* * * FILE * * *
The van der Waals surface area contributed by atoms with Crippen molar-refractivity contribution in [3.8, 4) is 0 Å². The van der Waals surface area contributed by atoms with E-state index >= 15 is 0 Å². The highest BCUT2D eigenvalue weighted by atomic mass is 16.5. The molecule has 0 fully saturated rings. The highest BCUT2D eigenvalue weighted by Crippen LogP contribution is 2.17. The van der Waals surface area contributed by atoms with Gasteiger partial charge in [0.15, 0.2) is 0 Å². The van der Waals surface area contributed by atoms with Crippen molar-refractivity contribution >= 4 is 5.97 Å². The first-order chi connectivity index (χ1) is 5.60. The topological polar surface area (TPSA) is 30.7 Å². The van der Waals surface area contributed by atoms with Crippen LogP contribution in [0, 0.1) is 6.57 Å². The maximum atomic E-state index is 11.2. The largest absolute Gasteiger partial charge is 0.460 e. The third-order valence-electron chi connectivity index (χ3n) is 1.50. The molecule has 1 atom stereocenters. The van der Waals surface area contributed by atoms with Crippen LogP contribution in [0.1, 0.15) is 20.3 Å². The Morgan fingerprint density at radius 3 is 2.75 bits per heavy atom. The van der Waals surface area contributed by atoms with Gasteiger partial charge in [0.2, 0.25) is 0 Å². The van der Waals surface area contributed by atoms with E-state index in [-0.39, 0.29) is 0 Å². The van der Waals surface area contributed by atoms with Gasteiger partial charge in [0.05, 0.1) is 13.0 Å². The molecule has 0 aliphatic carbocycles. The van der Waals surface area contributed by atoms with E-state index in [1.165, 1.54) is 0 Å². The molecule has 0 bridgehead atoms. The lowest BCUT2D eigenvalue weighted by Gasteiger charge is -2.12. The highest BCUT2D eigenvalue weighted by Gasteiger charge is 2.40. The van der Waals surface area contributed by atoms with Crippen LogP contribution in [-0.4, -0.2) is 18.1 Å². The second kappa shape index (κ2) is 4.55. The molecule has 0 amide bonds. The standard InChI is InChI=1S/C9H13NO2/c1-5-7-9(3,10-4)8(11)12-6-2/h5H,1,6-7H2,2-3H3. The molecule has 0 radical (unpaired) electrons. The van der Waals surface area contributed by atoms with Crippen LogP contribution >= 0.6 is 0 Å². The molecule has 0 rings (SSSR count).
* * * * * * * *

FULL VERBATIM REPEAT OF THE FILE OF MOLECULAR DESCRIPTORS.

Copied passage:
The van der Waals surface area contributed by atoms with Crippen molar-refractivity contribution in [3.8, 4) is 0 Å². The van der Waals surface area contributed by atoms with E-state index >= 15 is 0 Å². The highest BCUT2D eigenvalue weighted by atomic mass is 16.5. The molecule has 0 fully saturated rings. The highest BCUT2D eigenvalue weighted by Crippen LogP contribution is 2.17. The van der Waals surface area contributed by atoms with Gasteiger partial charge in [0.15, 0.2) is 0 Å². The van der Waals surface area contributed by atoms with Crippen molar-refractivity contribution >= 4 is 5.97 Å². The first-order chi connectivity index (χ1) is 5.60. The topological polar surface area (TPSA) is 30.7 Å². The van der Waals surface area contributed by atoms with Crippen LogP contribution in [0, 0.1) is 6.57 Å². The maximum atomic E-state index is 11.2. The largest absolute Gasteiger partial charge is 0.460 e. The third-order valence-electron chi connectivity index (χ3n) is 1.50. The molecule has 1 atom stereocenters. The van der Waals surface area contributed by atoms with Crippen LogP contribution in [0.1, 0.15) is 20.3 Å². The Morgan fingerprint density at radius 3 is 2.75 bits per heavy atom. The van der Waals surface area contributed by atoms with Gasteiger partial charge in [0.2, 0.25) is 0 Å². The van der Waals surface area contributed by atoms with E-state index in [-0.39, 0.29) is 0 Å². The van der Waals surface area contributed by atoms with Gasteiger partial charge in [0.05, 0.1) is 13.0 Å². The molecule has 0 aliphatic carbocycles. The van der Waals surface area contributed by atoms with E-state index in [1.165, 1.54) is 0 Å². The molecule has 0 bridgehead atoms. The lowest BCUT2D eigenvalue weighted by Gasteiger charge is -2.12. The highest BCUT2D eigenvalue weighted by Gasteiger charge is 2.40. The van der Waals surface area contributed by atoms with Crippen LogP contribution in [-0.4, -0.2) is 18.1 Å². The second kappa shape index (κ2) is 4.55. The molecule has 0 amide bonds. The standard InChI is InChI=1S/C9H13NO2/c1-5-7-9(3,10-4)8(11)12-6-2/h5H,1,6-7H2,2-3H3. The molecule has 0 radical (unpaired) electrons. The van der Waals surface area contributed by atoms with Crippen LogP contribution >= 0.6 is 0 Å². The molecule has 0 rings (SSSR count).